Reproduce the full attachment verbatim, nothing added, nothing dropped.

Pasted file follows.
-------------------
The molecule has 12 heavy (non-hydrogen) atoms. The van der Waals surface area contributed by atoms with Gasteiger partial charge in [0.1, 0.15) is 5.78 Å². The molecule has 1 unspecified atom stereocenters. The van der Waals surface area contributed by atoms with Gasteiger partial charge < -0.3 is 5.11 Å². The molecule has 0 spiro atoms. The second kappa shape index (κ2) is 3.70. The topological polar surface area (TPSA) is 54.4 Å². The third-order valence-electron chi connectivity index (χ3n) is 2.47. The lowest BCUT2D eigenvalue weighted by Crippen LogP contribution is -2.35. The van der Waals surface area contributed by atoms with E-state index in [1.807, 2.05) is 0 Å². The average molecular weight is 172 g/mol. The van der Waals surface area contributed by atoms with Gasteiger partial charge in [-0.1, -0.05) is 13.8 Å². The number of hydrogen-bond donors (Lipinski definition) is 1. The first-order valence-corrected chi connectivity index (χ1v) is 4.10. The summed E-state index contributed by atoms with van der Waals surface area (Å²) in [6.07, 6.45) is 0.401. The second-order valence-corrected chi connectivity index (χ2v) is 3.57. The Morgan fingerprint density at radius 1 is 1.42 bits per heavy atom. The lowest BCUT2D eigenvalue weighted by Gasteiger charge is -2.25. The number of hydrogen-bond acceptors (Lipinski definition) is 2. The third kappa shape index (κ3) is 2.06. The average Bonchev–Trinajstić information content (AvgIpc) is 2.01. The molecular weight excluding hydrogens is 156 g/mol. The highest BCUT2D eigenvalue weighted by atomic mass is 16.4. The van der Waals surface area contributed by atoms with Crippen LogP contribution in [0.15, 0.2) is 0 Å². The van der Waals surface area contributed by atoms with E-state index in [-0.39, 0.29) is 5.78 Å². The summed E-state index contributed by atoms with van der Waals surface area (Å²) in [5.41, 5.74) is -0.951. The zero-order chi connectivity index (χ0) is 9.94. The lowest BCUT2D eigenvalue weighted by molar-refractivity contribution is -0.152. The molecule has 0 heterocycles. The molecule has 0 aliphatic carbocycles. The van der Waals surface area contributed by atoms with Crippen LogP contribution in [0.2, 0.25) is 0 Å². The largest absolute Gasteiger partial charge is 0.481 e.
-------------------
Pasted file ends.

The molecule has 12 heavy (non-hydrogen) atoms. The van der Waals surface area contributed by atoms with Gasteiger partial charge in [0.1, 0.15) is 5.78 Å². The molecule has 1 unspecified atom stereocenters. The van der Waals surface area contributed by atoms with Gasteiger partial charge < -0.3 is 5.11 Å². The molecule has 0 spiro atoms. The second kappa shape index (κ2) is 3.70. The topological polar surface area (TPSA) is 54.4 Å². The third-order valence-electron chi connectivity index (χ3n) is 2.47. The lowest BCUT2D eigenvalue weighted by Crippen LogP contribution is -2.35. The van der Waals surface area contributed by atoms with E-state index in [1.807, 2.05) is 0 Å². The average molecular weight is 172 g/mol. The van der Waals surface area contributed by atoms with Gasteiger partial charge in [-0.1, -0.05) is 13.8 Å². The number of hydrogen-bond donors (Lipinski definition) is 1. The first-order valence-corrected chi connectivity index (χ1v) is 4.10. The summed E-state index contributed by atoms with van der Waals surface area (Å²) in [6.07, 6.45) is 0.401. The second-order valence-corrected chi connectivity index (χ2v) is 3.57. The Morgan fingerprint density at radius 1 is 1.42 bits per heavy atom. The lowest BCUT2D eigenvalue weighted by Gasteiger charge is -2.25. The number of hydrogen-bond acceptors (Lipinski definition) is 2. The third kappa shape index (κ3) is 2.06. The average Bonchev–Trinajstić information content (AvgIpc) is 2.01. The molecular weight excluding hydrogens is 156 g/mol. The highest BCUT2D eigenvalue weighted by atomic mass is 16.4. The van der Waals surface area contributed by atoms with Crippen LogP contribution in [0.15, 0.2) is 0 Å². The van der Waals surface area contributed by atoms with E-state index in [-0.39, 0.29) is 5.78 Å². The summed E-state index contributed by atoms with van der Waals surface area (Å²) in [5.41, 5.74) is -0.951. The zero-order chi connectivity index (χ0) is 9.94. The lowest BCUT2D eigenvalue weighted by molar-refractivity contribution is -0.152. The molecule has 0 heterocycles. The molecule has 0 aliphatic carbocycles. The van der Waals surface area contributed by atoms with Crippen LogP contribution in [0.2, 0.25) is 0 Å². The largest absolute Gasteiger partial charge is 0.481 e.